Leonie Hannan
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Writing and thinking
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Letter-writing was an instrument for self-education and provided the writer with the space to rehearse critical skills. Letter-writing started in childhood as a tool in parents’ strategies to educate and socialise their children. Once the childhood exercise had been converted into a lifelong epistolary habit however its scope broadened – laying open networks of acquaintance both geographically and socially distant from the correspondent. Here the letter is seen as a key mechanism in the process of intellectual engagement that both stimulated and shaped the informal scholarship of women in this period. The networks of exchange created and maintained by epistolary culture will also be examined. Female letter-writing networks created mutual reinforcement of intellectual purpose. In other cases male mentorship proved the catalyst for cross-gender academic exchange.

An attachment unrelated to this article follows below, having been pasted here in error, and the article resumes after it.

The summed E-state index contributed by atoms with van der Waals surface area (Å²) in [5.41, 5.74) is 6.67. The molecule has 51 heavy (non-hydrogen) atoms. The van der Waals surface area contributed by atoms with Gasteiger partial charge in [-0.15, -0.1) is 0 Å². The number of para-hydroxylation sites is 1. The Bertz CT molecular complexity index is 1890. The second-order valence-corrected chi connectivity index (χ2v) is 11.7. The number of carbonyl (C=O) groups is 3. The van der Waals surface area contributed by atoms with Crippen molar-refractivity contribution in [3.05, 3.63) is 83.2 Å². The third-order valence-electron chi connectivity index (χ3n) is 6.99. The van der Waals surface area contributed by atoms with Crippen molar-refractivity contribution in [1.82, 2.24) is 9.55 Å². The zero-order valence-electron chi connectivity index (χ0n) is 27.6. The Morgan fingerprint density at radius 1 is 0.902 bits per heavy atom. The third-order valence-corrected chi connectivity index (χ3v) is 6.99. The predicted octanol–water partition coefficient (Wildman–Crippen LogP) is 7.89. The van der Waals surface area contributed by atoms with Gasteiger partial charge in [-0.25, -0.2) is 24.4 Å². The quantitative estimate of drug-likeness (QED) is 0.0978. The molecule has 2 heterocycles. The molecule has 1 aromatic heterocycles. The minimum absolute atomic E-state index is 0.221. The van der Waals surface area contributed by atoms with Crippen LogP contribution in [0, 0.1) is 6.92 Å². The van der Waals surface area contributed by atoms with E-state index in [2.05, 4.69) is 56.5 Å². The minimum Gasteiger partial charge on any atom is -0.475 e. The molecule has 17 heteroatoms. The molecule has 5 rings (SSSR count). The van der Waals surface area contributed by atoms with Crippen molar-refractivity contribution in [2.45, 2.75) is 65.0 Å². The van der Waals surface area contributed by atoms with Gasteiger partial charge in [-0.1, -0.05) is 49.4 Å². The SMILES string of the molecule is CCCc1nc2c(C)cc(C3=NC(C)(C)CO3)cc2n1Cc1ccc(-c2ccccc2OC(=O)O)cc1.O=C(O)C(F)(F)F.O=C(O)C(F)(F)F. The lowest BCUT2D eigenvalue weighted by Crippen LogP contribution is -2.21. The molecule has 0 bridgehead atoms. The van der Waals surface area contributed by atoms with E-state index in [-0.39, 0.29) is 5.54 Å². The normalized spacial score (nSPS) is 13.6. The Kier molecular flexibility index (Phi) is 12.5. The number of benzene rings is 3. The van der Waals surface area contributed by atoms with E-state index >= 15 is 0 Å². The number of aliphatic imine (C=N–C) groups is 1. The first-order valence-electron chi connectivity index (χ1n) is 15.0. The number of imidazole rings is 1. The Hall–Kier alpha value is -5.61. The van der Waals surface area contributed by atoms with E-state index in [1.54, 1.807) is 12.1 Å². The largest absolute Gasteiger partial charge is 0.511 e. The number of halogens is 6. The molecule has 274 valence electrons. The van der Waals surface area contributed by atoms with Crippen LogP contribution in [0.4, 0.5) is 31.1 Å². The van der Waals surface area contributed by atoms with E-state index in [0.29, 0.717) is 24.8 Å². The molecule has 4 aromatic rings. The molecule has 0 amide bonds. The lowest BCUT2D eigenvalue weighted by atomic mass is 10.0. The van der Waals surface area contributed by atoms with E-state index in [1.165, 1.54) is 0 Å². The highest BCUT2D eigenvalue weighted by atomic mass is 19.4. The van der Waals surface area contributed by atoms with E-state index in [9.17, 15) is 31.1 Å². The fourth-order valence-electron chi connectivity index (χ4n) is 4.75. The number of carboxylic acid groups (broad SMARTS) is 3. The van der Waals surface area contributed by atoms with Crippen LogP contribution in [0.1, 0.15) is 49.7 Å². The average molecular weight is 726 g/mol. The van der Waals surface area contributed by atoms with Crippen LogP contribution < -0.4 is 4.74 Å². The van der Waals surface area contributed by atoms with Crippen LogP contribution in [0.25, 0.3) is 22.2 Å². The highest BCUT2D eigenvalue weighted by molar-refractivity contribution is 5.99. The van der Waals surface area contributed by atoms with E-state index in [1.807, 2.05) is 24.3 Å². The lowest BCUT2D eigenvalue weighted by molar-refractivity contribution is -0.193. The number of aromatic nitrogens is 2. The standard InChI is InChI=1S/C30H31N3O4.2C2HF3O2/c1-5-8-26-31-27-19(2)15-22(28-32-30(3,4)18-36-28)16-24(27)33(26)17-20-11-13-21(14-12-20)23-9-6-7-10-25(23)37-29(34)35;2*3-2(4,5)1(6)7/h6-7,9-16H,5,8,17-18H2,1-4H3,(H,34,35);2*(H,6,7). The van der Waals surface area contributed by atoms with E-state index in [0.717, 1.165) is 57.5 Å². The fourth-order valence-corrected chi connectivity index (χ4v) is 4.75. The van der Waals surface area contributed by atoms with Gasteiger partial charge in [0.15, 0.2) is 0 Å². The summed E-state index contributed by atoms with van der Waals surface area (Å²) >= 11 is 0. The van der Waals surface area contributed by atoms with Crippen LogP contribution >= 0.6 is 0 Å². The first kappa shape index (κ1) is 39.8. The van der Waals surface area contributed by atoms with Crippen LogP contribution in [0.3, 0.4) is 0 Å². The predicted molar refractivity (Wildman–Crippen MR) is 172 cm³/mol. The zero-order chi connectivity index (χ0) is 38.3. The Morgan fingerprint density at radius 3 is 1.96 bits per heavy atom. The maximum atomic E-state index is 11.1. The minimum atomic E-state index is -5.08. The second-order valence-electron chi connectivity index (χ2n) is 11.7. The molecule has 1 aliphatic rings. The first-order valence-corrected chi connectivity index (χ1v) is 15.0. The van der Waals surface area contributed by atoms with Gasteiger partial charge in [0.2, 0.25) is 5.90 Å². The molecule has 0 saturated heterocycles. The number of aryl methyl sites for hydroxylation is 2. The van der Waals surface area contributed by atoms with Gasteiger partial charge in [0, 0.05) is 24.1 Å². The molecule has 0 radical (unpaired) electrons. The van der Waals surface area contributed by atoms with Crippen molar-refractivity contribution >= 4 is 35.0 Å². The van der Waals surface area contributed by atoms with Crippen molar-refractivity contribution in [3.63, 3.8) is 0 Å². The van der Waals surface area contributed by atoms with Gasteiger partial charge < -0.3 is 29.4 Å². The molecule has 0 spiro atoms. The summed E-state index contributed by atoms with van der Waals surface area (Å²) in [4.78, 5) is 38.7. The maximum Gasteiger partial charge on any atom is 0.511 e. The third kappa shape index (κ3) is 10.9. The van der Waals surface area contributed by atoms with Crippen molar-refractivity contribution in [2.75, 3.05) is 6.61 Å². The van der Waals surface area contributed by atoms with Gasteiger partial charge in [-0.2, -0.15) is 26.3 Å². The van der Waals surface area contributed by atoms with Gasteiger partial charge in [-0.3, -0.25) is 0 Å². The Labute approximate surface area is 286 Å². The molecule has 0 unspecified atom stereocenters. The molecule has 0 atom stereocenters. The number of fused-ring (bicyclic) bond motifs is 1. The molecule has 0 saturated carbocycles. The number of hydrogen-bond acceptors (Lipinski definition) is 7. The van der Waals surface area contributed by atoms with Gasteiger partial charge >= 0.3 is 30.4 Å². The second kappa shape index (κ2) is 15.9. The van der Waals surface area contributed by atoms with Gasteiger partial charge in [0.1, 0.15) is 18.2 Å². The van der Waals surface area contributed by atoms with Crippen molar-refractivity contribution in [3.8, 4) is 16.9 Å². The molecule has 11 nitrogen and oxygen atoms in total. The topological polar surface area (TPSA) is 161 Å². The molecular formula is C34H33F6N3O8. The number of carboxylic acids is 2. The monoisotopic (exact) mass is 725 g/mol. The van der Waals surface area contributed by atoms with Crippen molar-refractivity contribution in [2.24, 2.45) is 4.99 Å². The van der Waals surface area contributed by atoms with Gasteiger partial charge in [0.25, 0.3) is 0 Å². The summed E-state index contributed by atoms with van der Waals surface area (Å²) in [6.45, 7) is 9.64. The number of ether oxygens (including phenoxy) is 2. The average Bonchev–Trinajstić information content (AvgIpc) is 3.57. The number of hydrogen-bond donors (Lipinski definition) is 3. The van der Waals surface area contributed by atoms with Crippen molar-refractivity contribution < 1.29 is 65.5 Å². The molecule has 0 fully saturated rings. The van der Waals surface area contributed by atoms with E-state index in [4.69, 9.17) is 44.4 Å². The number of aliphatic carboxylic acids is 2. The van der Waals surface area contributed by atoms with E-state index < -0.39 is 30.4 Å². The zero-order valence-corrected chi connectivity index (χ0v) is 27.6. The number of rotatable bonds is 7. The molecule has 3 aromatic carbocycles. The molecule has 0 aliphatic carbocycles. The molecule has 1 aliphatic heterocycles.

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Women of letters

Gender, writing and the life of the mind in early modern England

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